Innovative research into the naturalistic behavior of bats led to Dr. Michael Yartsev being named the 2022 Peter Gruss Young Investigator Award winner by Max Planck Florida Institute for Neuroscience (MPFI). Dr. Yartsev is an Associate Professor and Principal Investigator in the Department of Bioengineering and Hellen Wills Neuroscience Institute at the University of California, Berkeley. Yartsev and his lab study the neural mechanisms of complex spatial, social, and acoustic functions in bats, an ideal model organism due to its highly sophisticated natural behaviors.
“We were thrilled to select Dr. Yartsev, whose scientific contributions to the field over his relatively short time as an independent investigator have been remarkable,” says Dr. David Fitzpatrick, MPFI CEO and Scientific Director. “It is truly inspiring to see the bold and creative ways in which Dr. Yartsev gained novel insights into the neural mechanisms of natural behaviors. This is curiosity-driven discovery at its best, the kind of exceptional research that makes Dr Yartsev most deserving of the Peter Gruss Young Investigator Award.”
The Peter Gruss Young Investigator Award is given biennially to recognize a young neuroscience investigator for significant contributions to the scientific community through collaboration, creativity, and curiosity-driven research. In addition to recognizing exceptional achievements, it also serves to support research, inspire young scientists, promote cooperation, and acknowledge the outstanding legacy that Dr. Peter Gruss built throughout his honorable career at the Max Planck Society. Gruss was responsible for establishing the Max Planck Florida Institute, which is the first Max Planck Institute in North America.
“I am deeply honored to have been selected for this year’s Peter Gruss Young Investigator Award. As a young scientist working on a rather unusual mammalian model system, compared to mainstream neuroscience, it is highly motivating to see our work recognized by this prestigious award,” said Yartsev. “I am grateful to my supportive colleagues and the selection committee for recognizing the broad impact of our past, present and importantly, future research. It further motivates me to continue pursuing unexplored, challenging, and creative research directions that leverage the beauty of natural behaviors. I believe this will help us to better understand general neural computations.”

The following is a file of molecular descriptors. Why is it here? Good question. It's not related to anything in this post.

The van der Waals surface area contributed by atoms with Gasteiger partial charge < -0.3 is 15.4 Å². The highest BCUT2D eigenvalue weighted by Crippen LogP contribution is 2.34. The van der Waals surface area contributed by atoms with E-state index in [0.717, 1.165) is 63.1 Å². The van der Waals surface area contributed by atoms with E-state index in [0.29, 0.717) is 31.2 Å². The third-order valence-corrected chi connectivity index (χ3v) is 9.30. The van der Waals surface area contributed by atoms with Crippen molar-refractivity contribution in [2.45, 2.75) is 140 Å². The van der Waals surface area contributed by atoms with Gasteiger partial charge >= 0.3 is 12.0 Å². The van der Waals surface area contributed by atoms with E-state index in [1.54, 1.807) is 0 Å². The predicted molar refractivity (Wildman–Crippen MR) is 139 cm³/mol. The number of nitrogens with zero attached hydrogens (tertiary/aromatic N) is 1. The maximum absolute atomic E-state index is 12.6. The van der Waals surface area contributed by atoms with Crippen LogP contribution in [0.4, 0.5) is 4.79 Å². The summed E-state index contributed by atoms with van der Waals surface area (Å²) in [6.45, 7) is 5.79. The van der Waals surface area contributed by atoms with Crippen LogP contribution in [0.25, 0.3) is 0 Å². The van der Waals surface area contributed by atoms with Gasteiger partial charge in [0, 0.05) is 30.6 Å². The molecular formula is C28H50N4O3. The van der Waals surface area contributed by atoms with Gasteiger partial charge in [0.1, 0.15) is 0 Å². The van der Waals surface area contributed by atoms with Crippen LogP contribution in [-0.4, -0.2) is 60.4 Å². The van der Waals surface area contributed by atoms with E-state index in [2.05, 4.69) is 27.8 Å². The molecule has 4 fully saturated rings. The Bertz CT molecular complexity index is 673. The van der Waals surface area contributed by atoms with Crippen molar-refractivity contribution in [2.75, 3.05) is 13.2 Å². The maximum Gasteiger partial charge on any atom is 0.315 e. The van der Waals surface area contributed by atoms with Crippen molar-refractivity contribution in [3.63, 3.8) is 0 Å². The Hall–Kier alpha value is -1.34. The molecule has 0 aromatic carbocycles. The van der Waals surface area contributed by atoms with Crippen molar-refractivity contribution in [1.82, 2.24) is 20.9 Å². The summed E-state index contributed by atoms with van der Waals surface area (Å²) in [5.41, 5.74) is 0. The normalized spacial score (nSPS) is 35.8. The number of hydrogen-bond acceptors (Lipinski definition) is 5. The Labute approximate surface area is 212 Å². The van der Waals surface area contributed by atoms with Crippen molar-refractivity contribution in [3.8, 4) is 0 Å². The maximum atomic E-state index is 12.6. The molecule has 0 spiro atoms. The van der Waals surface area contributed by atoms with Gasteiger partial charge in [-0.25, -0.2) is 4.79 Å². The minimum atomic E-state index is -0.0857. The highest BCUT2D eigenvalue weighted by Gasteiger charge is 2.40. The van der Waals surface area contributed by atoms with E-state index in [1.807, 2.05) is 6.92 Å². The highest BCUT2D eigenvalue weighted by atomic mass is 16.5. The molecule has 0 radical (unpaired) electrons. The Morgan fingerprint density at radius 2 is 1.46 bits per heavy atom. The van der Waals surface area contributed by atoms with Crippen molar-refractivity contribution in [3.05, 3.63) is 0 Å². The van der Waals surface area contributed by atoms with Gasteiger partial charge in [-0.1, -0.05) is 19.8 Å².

Dr. Yartsev completed his B.Sc. and M.Sc. in Biomedical engineering at the Ben-Gurion University in 2007 and received his Ph.D. in Neuroscience from the Weizmann institute in the laboratory of Nachum Ulanovsky. He was subsequently a C.V. Starr fellow in neuroscience in the Princeton Neuroscience Institute where he completed a post-doc in the laboratory of Carlos Brody.
“Michael is one of the most deserving young independent investigators I can think of for this prize,” said Nobel Laurate Edvard Moser, who nominated Yartsev for the award. “Few have left more impact on his field during such a short time than him. He is exceptionally talented, enthusiastic, creative, careful and effective – and already among the world´s leaders in the neuroscience of behavior.”
As PGYIA winner, Yartsev receives a $5,000 prize and will deliver a keynote address at MPFI’s 2023 Sunposium Conference, taking place March 6-8, 2023, in West Palm Beach, Florida. Yartsev is the third recipient of this award. Previous winners include Dr. Gloria Choi from MIT’s McGovern Institute for Brain Research (2019) and Dr. Vivian Gradinaru from Caltech (2017).
The award is sponsored by Ms. Raquel Rodriguez a lawyer and the Chair of the Florida Offices of the law firm Buchanan Ingersoll & Rooney. Ms. Rodriguez is a long-time supporter of MPFI’s work and the life science industry and supports the award in honor of Dr. Peter Gruss’s legacy.